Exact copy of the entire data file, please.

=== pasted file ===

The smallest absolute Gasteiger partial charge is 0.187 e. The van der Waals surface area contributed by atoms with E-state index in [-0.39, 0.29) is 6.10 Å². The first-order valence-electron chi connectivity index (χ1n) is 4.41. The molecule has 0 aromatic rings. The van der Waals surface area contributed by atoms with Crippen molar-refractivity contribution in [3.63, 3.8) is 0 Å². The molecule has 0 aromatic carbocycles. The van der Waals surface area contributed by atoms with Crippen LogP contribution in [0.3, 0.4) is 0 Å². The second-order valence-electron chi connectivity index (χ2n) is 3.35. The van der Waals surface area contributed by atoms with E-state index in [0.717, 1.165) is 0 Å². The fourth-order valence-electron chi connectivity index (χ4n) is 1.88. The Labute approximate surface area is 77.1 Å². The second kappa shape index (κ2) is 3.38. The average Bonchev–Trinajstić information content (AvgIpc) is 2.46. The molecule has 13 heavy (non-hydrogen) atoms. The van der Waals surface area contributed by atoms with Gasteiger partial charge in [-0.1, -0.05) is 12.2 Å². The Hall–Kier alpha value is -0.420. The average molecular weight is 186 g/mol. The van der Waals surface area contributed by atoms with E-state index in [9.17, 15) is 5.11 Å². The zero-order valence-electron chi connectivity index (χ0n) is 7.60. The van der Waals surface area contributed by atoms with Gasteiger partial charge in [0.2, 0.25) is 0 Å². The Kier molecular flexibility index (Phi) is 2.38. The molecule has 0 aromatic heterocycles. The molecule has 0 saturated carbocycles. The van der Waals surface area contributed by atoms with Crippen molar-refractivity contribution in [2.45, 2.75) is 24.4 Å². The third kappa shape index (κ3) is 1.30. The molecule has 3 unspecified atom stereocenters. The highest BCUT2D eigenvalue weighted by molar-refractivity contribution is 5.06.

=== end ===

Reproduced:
The smallest absolute Gasteiger partial charge is 0.187 e. The van der Waals surface area contributed by atoms with E-state index in [-0.39, 0.29) is 6.10 Å². The first-order valence-electron chi connectivity index (χ1n) is 4.41. The molecule has 0 aromatic rings. The van der Waals surface area contributed by atoms with Crippen molar-refractivity contribution in [3.63, 3.8) is 0 Å². The molecule has 0 aromatic carbocycles. The van der Waals surface area contributed by atoms with Crippen LogP contribution in [0.3, 0.4) is 0 Å². The second-order valence-electron chi connectivity index (χ2n) is 3.35. The van der Waals surface area contributed by atoms with E-state index in [0.717, 1.165) is 0 Å². The fourth-order valence-electron chi connectivity index (χ4n) is 1.88. The Labute approximate surface area is 77.1 Å². The second kappa shape index (κ2) is 3.38. The average Bonchev–Trinajstić information content (AvgIpc) is 2.46. The molecule has 13 heavy (non-hydrogen) atoms. The van der Waals surface area contributed by atoms with Gasteiger partial charge in [-0.1, -0.05) is 12.2 Å². The Hall–Kier alpha value is -0.420. The average molecular weight is 186 g/mol. The van der Waals surface area contributed by atoms with E-state index in [9.17, 15) is 5.11 Å². The zero-order valence-electron chi connectivity index (χ0n) is 7.60. The van der Waals surface area contributed by atoms with Gasteiger partial charge in [0.2, 0.25) is 0 Å². The Kier molecular flexibility index (Phi) is 2.38. The molecule has 0 aromatic heterocycles. The molecule has 0 saturated carbocycles. The van der Waals surface area contributed by atoms with Crippen molar-refractivity contribution in [2.45, 2.75) is 24.4 Å². The third kappa shape index (κ3) is 1.30. The molecule has 3 unspecified atom stereocenters. The highest BCUT2D eigenvalue weighted by molar-refractivity contribution is 5.06.